This contest allows environmentally friendly landscapes in the Chesapeake Bay region to be entered to show off their conservation landscaping pride!

Almost anyone can enter, including home gardeners, students, schools, businesses and professionals.

Properties entered must be located within the Chesapeake Bay watershed. A USGS map of the Chesapeake Bay Watershed can be viewed at

Applicants must submit a detailed application, and include at least 6 photos of the property. To enter, a property must meet the Eight Elements of Conservation Landscaping listed below:

A conservation landscape:
  1. is designed to benefit the environment and to function well for human use;
  2. contains locally native plants that are appropriate for site conditions;
  3. has an ongoing management process to remove existing invasive plants, and to manage the property to prevent future alien plant invasions;
  4. provides wildlife habitat;
  5. promotes good air quality and is not a source of air pollution;
  6. conserves water and promotes good water quality;
  7. promotes healthy soils, composts plant waste on site, and amends disturbed soils to encourage native plant communities;
  8. works with nature to be more sustainable with less input.
New this year is a portion of the application that includes EPA’s WaterSense Program “Water Budget Tool.”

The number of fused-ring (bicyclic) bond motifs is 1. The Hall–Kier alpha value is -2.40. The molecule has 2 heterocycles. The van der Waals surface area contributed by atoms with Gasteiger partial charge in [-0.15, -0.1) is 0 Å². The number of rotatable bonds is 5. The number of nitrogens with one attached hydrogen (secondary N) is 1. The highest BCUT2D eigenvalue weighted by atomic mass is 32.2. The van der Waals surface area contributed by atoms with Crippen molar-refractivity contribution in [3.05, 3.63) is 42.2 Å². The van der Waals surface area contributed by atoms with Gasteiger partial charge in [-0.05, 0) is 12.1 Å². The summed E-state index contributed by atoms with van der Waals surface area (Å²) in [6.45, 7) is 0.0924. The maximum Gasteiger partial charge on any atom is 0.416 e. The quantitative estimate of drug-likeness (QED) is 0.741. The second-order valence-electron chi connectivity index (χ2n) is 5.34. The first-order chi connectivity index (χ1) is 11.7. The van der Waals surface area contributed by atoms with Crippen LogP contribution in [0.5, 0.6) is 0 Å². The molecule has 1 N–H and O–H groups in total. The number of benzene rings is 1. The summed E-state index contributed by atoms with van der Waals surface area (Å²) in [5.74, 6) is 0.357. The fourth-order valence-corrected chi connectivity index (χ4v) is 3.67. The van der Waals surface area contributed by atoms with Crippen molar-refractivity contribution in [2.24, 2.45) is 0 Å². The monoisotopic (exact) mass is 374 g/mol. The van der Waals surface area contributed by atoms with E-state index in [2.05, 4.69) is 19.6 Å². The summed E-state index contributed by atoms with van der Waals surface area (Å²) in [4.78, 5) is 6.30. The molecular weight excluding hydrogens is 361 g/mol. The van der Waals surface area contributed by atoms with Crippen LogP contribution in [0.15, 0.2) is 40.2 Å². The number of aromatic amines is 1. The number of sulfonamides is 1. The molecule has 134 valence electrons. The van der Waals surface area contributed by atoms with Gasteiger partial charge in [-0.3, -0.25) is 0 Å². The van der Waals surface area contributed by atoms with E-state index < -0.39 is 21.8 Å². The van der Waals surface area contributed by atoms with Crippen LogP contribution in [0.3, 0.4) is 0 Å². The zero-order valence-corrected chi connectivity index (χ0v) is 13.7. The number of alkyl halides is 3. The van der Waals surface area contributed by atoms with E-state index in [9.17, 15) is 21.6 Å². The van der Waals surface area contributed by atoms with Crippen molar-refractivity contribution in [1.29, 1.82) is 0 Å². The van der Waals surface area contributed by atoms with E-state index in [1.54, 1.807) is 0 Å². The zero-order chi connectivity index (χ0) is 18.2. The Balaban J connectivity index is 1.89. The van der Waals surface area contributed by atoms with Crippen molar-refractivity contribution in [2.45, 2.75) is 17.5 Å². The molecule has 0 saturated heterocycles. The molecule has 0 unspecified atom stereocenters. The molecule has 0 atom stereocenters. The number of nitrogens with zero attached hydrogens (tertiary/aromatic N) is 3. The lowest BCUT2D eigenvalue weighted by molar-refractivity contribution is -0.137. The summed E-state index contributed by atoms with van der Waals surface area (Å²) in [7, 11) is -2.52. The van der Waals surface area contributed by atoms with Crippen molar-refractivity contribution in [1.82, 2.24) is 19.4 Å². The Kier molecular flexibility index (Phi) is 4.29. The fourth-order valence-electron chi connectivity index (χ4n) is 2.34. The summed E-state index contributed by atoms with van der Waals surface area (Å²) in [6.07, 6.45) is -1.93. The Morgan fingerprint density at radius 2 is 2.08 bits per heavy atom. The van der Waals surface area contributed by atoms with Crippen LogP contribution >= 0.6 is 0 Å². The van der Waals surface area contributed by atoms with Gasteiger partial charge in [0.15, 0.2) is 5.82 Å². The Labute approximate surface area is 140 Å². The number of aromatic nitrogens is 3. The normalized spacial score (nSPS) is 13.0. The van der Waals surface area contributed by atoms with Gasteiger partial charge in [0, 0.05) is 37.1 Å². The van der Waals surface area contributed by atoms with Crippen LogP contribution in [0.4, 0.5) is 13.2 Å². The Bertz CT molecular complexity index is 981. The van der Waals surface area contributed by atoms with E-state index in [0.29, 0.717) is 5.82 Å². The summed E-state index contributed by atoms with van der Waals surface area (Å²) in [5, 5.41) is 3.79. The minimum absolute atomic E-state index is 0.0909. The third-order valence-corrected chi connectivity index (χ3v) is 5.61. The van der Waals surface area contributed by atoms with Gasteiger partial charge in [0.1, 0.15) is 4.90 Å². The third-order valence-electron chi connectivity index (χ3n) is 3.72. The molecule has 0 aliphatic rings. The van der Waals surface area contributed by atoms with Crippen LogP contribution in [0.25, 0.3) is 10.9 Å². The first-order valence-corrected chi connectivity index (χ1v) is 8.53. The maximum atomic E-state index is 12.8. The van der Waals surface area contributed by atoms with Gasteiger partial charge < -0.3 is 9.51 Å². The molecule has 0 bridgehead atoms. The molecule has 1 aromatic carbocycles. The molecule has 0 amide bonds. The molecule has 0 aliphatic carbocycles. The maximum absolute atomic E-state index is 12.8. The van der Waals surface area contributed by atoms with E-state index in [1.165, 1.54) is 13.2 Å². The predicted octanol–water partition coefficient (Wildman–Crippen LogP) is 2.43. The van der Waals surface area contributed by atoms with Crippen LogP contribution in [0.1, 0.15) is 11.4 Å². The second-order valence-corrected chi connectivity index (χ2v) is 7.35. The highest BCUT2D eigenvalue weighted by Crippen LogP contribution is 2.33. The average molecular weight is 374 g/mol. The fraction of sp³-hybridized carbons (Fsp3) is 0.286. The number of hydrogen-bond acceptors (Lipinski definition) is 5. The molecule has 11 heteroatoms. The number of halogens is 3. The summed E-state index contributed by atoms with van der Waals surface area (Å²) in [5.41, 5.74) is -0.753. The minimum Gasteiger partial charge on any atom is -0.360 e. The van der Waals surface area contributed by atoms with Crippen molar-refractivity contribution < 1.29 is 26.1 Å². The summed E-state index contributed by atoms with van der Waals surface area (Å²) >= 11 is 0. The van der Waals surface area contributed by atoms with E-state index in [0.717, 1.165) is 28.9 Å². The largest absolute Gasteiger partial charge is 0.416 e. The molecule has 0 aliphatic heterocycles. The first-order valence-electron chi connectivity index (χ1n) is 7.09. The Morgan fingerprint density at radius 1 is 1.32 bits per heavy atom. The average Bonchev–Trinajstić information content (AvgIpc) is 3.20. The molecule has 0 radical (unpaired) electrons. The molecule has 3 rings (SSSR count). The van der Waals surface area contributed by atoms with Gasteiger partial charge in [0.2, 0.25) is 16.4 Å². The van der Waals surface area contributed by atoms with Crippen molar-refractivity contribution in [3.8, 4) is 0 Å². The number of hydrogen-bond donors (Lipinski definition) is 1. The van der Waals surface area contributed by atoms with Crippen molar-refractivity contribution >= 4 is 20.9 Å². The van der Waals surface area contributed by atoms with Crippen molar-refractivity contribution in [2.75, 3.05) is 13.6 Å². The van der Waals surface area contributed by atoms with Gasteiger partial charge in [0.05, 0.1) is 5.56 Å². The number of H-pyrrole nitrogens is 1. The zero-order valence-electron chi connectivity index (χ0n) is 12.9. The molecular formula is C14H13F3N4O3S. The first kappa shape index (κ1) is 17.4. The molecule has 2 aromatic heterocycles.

An entry fee of $10 is required for each site application and deadline for entry is September 1, 2010.

Winners will be selected in four categories:

Student (new category!)
Non-profit/garden group

Winning sites will be featured on the CCLC website and the EPA WaterSense Program website. One applicant for each winning site, with the exception of CCLC Board Member organizations, will receive a complimentary registration to the 2011 Turning a New Leaf Conference

For more information, including the complete rules, visit the Chesapeake Conservation Landscaping Council site.

Monday, June 28, 2010

Too hot to garden? Stay in and create a garden blog

“A Garden is a Friend You Can Visit anytime” ~ anonymous
The temperature in the Metro area has been hovering in the high 90’s with the heat index soaring up to 100. If you can’t take the heat outside, why not stay inside and create your own garden blog to share?